When Bart’s drumset collides with the White Stripes, Jack White scolds Bart to watch where he’s drumming. Meg seeks revenge, declaring, “Let’s kick his ass!” Aside from the aggressive light this cameo paints the White Stripes in, the visual gag of “The Hardest Button To Button” parody makes this cameo unforgettable.
The Oakland punk trio may not appear in an episode of The Simpsons, but they’re still one of the best band cameos by featuring in the opening scene of The Simpsons Movie. While the residents of Springfield are responsible for sending Green Day to their deaths, the band’s cameo is still full of visual gags. It includes Billie Joe Armstrong reading a lyric teleprompter onstage and the band sinking to their deaths as if they were aboard the Titanic. We’re also blessed with an oddly soothing organ cover of “American Idiot,” proving Green Day to be a band worthy of an all-around great cameo.
Red Hot Chili Peppers
What’s a Red Hot Chili Peppers cameo without them performing in their underwear? After Bart convinces the band to ditch a gig at Moe’s Tavern for the Krusty The Clown special, Krusty persuades the band backstage to change a verse of “Give It Away” (from “What I got you got to get it put it in you” to “What I like is I like to hug and kiss ya”) to please the network. While the band doesn’t sing Krusty’s altered verse on the Krusty The Clown special, they still perform the chorus of “Give It Away.”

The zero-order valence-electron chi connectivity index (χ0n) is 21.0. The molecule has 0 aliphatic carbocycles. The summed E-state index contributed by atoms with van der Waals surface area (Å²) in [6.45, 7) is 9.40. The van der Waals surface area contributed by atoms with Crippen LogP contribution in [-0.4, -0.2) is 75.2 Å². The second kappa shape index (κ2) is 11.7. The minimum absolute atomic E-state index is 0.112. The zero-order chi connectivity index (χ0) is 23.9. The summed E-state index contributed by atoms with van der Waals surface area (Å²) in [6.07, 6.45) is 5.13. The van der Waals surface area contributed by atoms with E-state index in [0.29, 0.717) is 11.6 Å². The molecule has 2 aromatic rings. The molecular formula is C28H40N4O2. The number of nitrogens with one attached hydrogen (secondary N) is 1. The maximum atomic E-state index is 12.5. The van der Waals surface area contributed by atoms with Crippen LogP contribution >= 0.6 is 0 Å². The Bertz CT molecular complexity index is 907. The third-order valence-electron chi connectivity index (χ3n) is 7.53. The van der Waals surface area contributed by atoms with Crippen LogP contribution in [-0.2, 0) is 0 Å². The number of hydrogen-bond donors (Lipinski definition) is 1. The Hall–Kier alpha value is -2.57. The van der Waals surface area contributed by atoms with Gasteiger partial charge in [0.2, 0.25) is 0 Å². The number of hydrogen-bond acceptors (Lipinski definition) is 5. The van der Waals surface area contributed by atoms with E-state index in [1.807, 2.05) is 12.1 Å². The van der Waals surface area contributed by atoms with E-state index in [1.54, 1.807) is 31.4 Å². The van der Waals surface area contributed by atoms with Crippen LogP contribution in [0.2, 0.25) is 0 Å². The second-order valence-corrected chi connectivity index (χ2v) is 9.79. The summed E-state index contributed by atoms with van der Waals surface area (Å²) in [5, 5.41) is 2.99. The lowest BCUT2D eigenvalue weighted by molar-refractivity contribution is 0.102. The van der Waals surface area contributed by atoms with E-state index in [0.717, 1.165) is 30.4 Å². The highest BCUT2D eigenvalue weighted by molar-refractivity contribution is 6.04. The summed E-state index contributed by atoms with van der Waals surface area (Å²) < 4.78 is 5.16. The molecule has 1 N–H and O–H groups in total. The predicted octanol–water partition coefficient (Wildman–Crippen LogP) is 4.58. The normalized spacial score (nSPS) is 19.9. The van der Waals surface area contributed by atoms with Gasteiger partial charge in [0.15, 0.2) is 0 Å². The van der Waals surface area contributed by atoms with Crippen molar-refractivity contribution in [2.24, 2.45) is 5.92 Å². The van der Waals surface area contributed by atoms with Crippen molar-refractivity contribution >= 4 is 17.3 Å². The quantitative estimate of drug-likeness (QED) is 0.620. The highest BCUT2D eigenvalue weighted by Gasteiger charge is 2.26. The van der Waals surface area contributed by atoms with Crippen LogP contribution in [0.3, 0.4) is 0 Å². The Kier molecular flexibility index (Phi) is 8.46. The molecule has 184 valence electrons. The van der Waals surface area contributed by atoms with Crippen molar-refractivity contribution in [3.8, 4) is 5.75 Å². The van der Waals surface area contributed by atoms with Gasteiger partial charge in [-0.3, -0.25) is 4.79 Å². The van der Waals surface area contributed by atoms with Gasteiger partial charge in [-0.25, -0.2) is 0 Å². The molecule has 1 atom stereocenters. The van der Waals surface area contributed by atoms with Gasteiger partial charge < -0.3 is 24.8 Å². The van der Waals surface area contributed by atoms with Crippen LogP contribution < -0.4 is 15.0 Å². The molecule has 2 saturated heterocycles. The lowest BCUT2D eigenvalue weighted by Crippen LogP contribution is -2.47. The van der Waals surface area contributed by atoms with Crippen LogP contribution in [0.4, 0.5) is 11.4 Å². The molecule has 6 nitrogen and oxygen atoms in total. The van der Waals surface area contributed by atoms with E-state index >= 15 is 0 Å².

Additionally, in a blink-and-you’ll-miss-it moment, some fans may notice Flea’s odd-sounding greeting to Moe at the tavern. In the episode, Flea yells a muffled and distanced “Hey Moe!” Apparently, Flea wasn’t even near. But he screamed it so loud that the producers still used it.
In one of the most punk-rock cameos, the Ramones perform at Mr. Burns’ birthday party, as he ironically hopes the band will “soothe [his] jangled nerves.” The Ramones perform their loud and rough rendition of “Happy Birthday” after Joey Ramone declares that the gig sucks. Mr. Burns, now fueled with rage, asserts Smithers to “have the Rolling Stones killed.” According to the DVD commentary of The Simpsons’ fifth season, the Ramones were massive Simpsons fans, which makes this cameo on the episode “Rosebud” even better.
As Moe’s Tavern hits newfound popularity thanks to its newest drink, “Flaming Moe” (originally stolen from Homer), Moe calls up a reluctant Aerosmith to perform. The band rock the house with their hit “Walk This Way” in exchange for pickled eggs, of course. This high-energy cameo and performance end with Moe singing and dancing with the band as the audience cuts loose.
The band return to the bar the next night, only to find that drummer Joey Kramer is missing. A cut scene shows Mrs. Krabappel seducing him in the band’s tour bus. What’s even better is the show references this season 3 scene again in “The Ned-Liest Catch” in season 22 because there’s nothing better than continuity.